Interior Design

The Rejected Cover of Brooks Headley's Fancy Desserts

April 14, 2015

You know how some people are obsessed with stamp collections or fantasy football teams? Well, we're obsessed with cookbooks. Here, we'll talk them.

Today: Tamara Shopsin and Jason Fulford designed and photographed the Piglet-winning Brooks Headley's Fancy Desserts and Eat Me by Kenny Shopsin (Tamara's dad). We asked them about working on both cookbooks, that now-infamous crack spoon photo, and their design influences.


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How much creative license did you have with Fancy Desserts? Where did you draw inspiration for the book? 
The first time we meet Brooks, we all realized that we liked each other and had a similar sense of humor and appreciation for each others’ ideas. We probably wouldn’t have taken the project on if that feeling hadn't been there. So as far as creative license goes, we had free rein, but obviously we all wanted to feel good about the results. We (Jason and Tamara) would brainstorm together, and then present the ideas to Brooks. He would either say “awesome,” or he would suggest an idea that was better.

We all brought in a lot of references, including things like RE/Search magazine, a book about the band LiLiPUT, and Punk Press. We talked about it together, and the aesthetic of the book just evolved from there.

The book, for us, always had two main elements: high-end food and punk. For the high-end part, we left a lot of white space in the layouts and used a classic font (Caslon). For the punk theme, we limited the color scheme to black, white, and red. Originally we wanted to make the whole book black and white, but the publisher didn’t go for that. So we decided to shoot everything on either white or red and have the color come from the food.

Did Brooks ask for anything ridiculous? Was there anything that the book's publisher said "not gonna happen" to? Who had the idea for the crack spoon photo? For the "graffiti" on images? 
Brooks never asked for anything specific, but we knew he wanted the book to be fun. We proposed the crack spoon and graffiti. He never said “no” to anything, but we could tell if he wasn’t into an idea, even though he usually tried not to show it. 

There was one idea where we borrowed dentures from Kenny (Shopsin). That one was too gross to make the final cut.

Kenny Shopsin's dentures: art, albeit unpublished.

The publisher approved the whole interior of the book and was really supportive, but when we got to the cover design, there were some battles—and we lost all of them. We really wanted to use the chocolate gelato picture on the cover, but the publisher would not budge. We tried more designs with the photo inset on a cloth-bound cover, but we just couldn’t get any of them approved. 

The rejected cover.

Were drugs involved in the making of Fancy Desserts
Yes, caffeine and sugar. We ate everything we shot.

What's your favorite part of a cookbook to design? How is designing cookbooks different and similar to designing other books?
The main difference is cookbooks have a lot of artwork and all of them are custom made. It’s like designing a book cover for each recipe, so it is just like other book design except it has like 75 covers. With Eat Me, there were over 100 images. We spent an entire year making the pictures in Fancy Desserts (mostly to get in-season fruit—we weren’t locked in the Del Posto basement).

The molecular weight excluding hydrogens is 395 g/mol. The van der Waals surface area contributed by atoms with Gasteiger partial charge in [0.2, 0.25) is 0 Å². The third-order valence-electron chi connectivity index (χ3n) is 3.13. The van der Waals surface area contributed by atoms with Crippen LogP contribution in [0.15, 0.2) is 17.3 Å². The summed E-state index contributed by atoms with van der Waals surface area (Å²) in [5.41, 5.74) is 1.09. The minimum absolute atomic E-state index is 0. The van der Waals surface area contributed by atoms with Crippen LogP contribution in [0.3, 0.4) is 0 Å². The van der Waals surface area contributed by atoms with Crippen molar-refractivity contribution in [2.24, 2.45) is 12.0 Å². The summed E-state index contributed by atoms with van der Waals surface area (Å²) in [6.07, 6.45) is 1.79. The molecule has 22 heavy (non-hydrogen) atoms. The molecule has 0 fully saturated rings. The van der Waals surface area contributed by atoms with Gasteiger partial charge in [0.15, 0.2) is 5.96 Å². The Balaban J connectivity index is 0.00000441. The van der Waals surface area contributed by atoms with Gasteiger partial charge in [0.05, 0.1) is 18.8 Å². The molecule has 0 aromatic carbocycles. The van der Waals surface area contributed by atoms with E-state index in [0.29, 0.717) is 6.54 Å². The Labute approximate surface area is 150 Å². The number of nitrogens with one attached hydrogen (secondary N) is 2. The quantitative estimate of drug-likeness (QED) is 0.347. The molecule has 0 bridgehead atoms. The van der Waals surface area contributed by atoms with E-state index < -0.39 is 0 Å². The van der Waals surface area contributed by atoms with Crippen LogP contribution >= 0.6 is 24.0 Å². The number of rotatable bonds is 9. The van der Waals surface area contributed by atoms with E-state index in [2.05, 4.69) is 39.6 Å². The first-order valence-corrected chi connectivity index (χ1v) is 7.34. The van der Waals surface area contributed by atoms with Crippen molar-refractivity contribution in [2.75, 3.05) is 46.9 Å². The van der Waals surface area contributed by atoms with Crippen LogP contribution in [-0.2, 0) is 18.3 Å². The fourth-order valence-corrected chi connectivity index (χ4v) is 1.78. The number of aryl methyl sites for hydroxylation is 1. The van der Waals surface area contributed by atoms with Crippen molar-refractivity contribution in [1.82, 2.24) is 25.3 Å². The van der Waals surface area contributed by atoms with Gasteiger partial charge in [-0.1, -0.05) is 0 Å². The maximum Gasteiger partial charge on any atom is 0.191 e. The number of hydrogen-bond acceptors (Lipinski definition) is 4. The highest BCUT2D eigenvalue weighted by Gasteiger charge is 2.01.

Spreads from Eat Me and Fancy Desserts.

Fancy Desserts reminds me of Eat Me in many ways: two-column design, same or similar typeface (right?), historical images, essays all throughout, general outlandishness. Was this intentional, or merely the result of you bringing your aesthetic to both books?
Brooks came to us because he loved Eat Me, so the book was a point of reference for us. Our intention for the design of both books was to reflect the personality and sensibility of the authors. And maybe the reason Eat Me resonated with Brooks was more than just aesthetic. When we design a book, it’s important for the ideas to remain in the foreground, so we don’t like to over-labor the production. We don’t want design to get in the way. And that resonates with Brooks’s food ideology.

The typeface is not the same, but it is really similar—even the names are similar: Janson (Eat Me) and Caslon Pro (Fancy Desserts). Janson has better looking fractions. When the fonts are magnified, you can see the difference in the fractions. Caslon Pro is less old-world. Setting Eat Me in Janson was funny because Sophocles is set in Janson. Now Kenny Shopsin is too.

What cookbooks have designs and photography that you really adore? 
White Trash Cooking! Phaidon has great ones too, like the first Rose Bakery book. I Know How To Cook has amazing illustrations by Blexbolex. We also love the good old fashioned Joy of Cooking, with its ribbon bookmark and informative drawings.

Tamara, you're a line cook at your dad's restaurant, but you also designed your dad's book. Which is a better gig?
Nothing beats cooking with my dad and brother.

First two images by James Ransom; all others courtesy of Jason Fulford and Tamara Shopsin.

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Editor/writer/stylist. Author of I Dream of Dinner (so You Don't Have To). Last name rhymes with bagel.

1 Comment

Kenzi W. April 14, 2015
So grateful for this article--and for Tamara--for letting me nerd out, hard, about cookbooks today.